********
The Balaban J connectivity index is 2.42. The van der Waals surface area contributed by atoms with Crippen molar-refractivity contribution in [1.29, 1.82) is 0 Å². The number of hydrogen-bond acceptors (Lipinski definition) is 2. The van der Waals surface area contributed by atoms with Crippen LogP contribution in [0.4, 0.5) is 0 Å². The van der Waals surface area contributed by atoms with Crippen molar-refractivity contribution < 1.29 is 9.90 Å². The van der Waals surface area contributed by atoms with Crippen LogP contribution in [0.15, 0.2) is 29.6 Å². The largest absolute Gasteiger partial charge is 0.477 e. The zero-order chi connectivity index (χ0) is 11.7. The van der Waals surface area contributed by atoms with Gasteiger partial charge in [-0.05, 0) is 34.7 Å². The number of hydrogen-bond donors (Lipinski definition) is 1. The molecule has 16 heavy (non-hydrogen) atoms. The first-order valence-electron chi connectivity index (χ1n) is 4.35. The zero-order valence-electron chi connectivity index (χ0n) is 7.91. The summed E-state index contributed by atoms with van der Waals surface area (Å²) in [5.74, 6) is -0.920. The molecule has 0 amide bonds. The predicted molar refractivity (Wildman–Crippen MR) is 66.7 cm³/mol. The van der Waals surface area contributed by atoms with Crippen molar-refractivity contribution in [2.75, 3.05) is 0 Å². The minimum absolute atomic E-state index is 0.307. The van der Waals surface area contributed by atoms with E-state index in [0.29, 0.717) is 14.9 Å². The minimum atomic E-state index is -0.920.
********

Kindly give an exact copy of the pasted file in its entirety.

The Balaban J connectivity index is 2.42. The van der Waals surface area contributed by atoms with Crippen molar-refractivity contribution in [1.29, 1.82) is 0 Å². The number of hydrogen-bond acceptors (Lipinski definition) is 2. The van der Waals surface area contributed by atoms with Crippen LogP contribution in [0.4, 0.5) is 0 Å². The van der Waals surface area contributed by atoms with Crippen molar-refractivity contribution < 1.29 is 9.90 Å². The van der Waals surface area contributed by atoms with Crippen LogP contribution in [0.15, 0.2) is 29.6 Å². The largest absolute Gasteiger partial charge is 0.477 e. The zero-order chi connectivity index (χ0) is 11.7. The van der Waals surface area contributed by atoms with Gasteiger partial charge in [-0.05, 0) is 34.7 Å². The number of hydrogen-bond donors (Lipinski definition) is 1. The molecule has 16 heavy (non-hydrogen) atoms. The first-order valence-electron chi connectivity index (χ1n) is 4.35. The zero-order valence-electron chi connectivity index (χ0n) is 7.91. The summed E-state index contributed by atoms with van der Waals surface area (Å²) in [5.74, 6) is -0.920. The molecule has 0 amide bonds. The predicted molar refractivity (Wildman–Crippen MR) is 66.7 cm³/mol. The van der Waals surface area contributed by atoms with Crippen molar-refractivity contribution in [2.75, 3.05) is 0 Å². The minimum absolute atomic E-state index is 0.307. The van der Waals surface area contributed by atoms with E-state index in [0.29, 0.717) is 14.9 Å². The minimum atomic E-state index is -0.920.